It's not easy to peddle reconciliation in South Africa these days.
Two weeks ago, the new vice chancellor of the University of Free State called for the school to reinstate four white students who were kicked out after making a racist video in which they forced black staffers to eat food that was apparently laced with urine. Criminal charges against the four students remain, but Vice Chancellor Jonathan Jansen – himself a black South African – said that the University of Free State as an institution was as much to blame for these students' behavior as the individual students were themselves, and needed to transform itself into an institution that encouraged understanding.
"To dismiss the video as a product of four bad apples is too easy an explanation. This video-recording was preceded by a long series of racial incidents protesting racial integration, especially in the residences of the university," Professor Jansen said in a speech at the University of Free State in Bloemfontein. (See full speech here.) "I have spent many nights in tears regretting what we – yes, we – did to the five black workers of the University of Free State. This institution begs your forgiveness."
Many white South Africans welcomed Mr. Jansen's speech as a sign of reconciliation, in the mold of Nobel peace prize laureates President Nelson Mandela and Bishop Desmond Tutu. Many blacks – and much of the leadership of the ruling African National Congress party – attacked the speech as naive and not tough enough on the racism that persists even 15 years after the fall of the white-dominated apartheid government. All of this raises troubling questions about how much has actually changed in racial attitudes in South Africa, and what it will take to bring both reconciliation and social change to segments of society that, seemingly, are not quite ready to change.
Pressure for vice chancellor
"It's quite possible that [Jansen] needed a tradeoff, since he is a black vice chancellor operating in a racist environment," says Aubrey Matshiqi, a political analyst at the Center for Policy Studies in Johannesburg. "He has to give the environment something so that the environment will give him space to carry out reforms."
"But I'm not persuaded by his logic, that the four students are products of their environment," Mr. Matshiqi adds. "If you take that logic to its conclusion, then there are many criminals who should not be in jail, because they are victims of their environment."
That the video taken at Reitz Men's residence caused such an uproar is not surprising. To have four relatively comfortable white college boys humiliating five black house cleaners and have it called humor served as a reminder that many white South Africans simply haven't changed their attitudes toward their black fellow citizens, who make up 80 percent of the country's population. Under apartheid, such attitudes of racial superiority were used as a justification to impose white rule on the country – and to impose it with force.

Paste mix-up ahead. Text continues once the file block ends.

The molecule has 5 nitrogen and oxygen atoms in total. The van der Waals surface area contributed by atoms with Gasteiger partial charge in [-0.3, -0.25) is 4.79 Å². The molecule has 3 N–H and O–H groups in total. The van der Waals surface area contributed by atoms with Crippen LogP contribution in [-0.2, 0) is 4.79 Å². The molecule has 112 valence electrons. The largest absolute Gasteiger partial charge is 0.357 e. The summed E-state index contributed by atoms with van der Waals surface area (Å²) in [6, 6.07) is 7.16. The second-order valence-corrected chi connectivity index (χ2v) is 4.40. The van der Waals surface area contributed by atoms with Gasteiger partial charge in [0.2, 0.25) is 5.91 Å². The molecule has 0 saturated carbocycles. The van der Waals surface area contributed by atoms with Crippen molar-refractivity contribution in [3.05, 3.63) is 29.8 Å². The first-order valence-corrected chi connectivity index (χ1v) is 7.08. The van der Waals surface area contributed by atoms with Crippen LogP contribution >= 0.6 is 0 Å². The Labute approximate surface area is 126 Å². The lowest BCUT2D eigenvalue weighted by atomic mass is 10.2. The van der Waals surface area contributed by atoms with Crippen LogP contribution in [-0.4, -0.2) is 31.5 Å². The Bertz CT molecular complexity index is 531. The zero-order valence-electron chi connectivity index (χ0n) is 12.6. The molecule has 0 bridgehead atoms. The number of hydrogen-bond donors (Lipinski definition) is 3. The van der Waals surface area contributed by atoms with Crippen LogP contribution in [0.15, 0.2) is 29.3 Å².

When the video first broadcast, the four university students defended their video as a form of harmless satire, and political commentary on what they saw as the forced integration of their university. But the video caused an uproar, far beyond the Free State. The five black cleaning staffers soon became causes célèbres of the vast South African underclass which has benefited little from 15 years of political freedom.
Jansen speech renews old debate
Now, Professor Jansen's speech – an attempt to make peace on his campus – has reignited the debate.
"The view of the department of higher education and training is that we cannot allow victims of racism to be unconditional unilateral forgivers," said Minister of Higher Education Blade Nzimande. "This would constitute a superficial trade off which further impugns the dignity of the victims and is unfortunately an apology for the perpetrators of racism."
The cleaning staffers, too, say they oppose the decision to readmit the four white men. "We are pained by the dropping of the charges," four of the five cleaning staffers said in a statement. "We are totally not satisfied by what Jansen said, because he took decisions without consulting us."
But the social transformation of South African society, from a racist white-dominated one to a racially plural and tolerant one, "is much bigger than Jansen," says Mr. Matshiqi. "It will continue as slowly as it is going now, and it will continue [to be] as difficult as it is, so I'm not concerned about what happens with Jansen or the University of Free State."